JeremyJeremy Corbyn’s entry into the Labour leadership race opens the debate about the party’s future, by offering serious opposition to the Tories austerity agenda and a positive vision for public services.

Since Labour’s general election defeat, the Labour right has dominated analysis in the media, incomprehensibly arguing the party’s campaign was ‘too left’.

The first weeks of the Labour leadership debate have since followed the same pattern, with candidates arguing Labour spent too much in office and failing to oppose the Tories planned cut in the benefit cap.

Jeremy Corbyn’s announcement of his candidacy will see the Tories ideological austerity agenda challenged for what it is – a political rather than economic mission which demonises public spending and requires the poorest in society to pay for the banking crisis, while the wealthiest continue to benefit. Austerity has forced down wages in real terms in both the public and private sector for seven years – affecting the majority of the population.

Jeremy has also reached out to those campaigning against austerity in Europe – particularly in Greece – where the anti-cuts movement took power earlier this year.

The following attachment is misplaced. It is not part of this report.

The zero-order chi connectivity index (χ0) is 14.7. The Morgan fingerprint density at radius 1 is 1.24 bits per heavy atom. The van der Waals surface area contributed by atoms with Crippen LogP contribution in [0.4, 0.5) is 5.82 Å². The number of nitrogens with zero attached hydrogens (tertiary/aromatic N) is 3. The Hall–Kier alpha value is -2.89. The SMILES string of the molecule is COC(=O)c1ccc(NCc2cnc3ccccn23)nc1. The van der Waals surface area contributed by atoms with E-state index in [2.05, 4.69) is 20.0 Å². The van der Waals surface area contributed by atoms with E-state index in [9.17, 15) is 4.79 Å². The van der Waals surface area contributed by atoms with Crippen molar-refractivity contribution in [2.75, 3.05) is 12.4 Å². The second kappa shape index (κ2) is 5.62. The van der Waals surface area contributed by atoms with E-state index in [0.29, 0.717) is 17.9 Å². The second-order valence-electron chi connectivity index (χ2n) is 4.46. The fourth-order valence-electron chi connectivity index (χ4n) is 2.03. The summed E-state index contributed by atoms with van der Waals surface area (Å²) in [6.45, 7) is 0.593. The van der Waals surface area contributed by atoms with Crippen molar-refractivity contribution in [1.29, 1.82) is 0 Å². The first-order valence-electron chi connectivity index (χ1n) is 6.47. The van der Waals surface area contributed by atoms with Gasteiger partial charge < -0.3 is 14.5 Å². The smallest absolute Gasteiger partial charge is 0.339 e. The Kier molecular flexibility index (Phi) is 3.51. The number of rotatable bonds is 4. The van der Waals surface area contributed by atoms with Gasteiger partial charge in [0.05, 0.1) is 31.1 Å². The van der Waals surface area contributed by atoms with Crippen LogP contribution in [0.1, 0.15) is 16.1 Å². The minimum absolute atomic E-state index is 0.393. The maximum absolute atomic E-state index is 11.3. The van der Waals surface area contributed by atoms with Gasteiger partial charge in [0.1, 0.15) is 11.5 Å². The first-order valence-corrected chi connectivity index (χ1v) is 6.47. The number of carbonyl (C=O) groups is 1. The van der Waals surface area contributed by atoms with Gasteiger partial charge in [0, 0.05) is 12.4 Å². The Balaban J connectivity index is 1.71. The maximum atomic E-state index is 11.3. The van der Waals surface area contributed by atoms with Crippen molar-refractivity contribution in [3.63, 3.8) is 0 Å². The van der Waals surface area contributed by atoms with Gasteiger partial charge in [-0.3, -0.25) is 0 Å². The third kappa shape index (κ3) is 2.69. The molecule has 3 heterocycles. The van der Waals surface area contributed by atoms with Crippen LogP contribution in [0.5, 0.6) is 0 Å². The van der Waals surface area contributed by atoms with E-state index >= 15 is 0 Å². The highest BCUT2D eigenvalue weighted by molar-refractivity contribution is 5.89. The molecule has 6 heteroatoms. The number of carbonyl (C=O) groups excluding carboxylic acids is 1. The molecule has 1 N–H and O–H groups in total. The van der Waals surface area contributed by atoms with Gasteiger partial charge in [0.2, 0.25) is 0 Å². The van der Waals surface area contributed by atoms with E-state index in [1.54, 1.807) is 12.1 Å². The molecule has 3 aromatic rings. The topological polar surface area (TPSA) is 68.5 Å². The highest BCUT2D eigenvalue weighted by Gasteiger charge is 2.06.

His campaign offers an alternative to austerity and those struggling with its effects.

For councillors facing tough decisions on services due to grant reductions from central government to trade unionists who face further real terms cuts to public sector pay to those benefit claimants struggling with rising rents and low wages or migrants demonised by a divisive media and resurgent right, there is a clear alternative on offer and being articulated.

Jeremy stands for public intervention and investment to deliver quality public services – whether that is building new council housing, ending the wasteful private sector role in schools and hospitals, running rail franchises in public hands, delivering free university education, funding a carbon-free energy future and ending the costly Trident replacement programme.

After the election defeat, it would be perverse to ignore the overwhelming popularity of many of these policies in public opinion polling.

Labour MPs have a privileged role in shortlisting candidates, but this is just the start of the debate, not the end, and so is not the time to narrow party’s members discussion through their nominations.

Jeremy’s candidacy will encourage other candidates to consider and discuss austerity and shape the party’s new narrative throughout this parliament.

For Labour members – including 40,000 who have joined since the election – Labour MPs must back Jeremy Corbyn for an inclusive debate. For the wider public, Jeremy must be allowed to stand, if we are serious about delivering a brighter future for those suffering under austerity.





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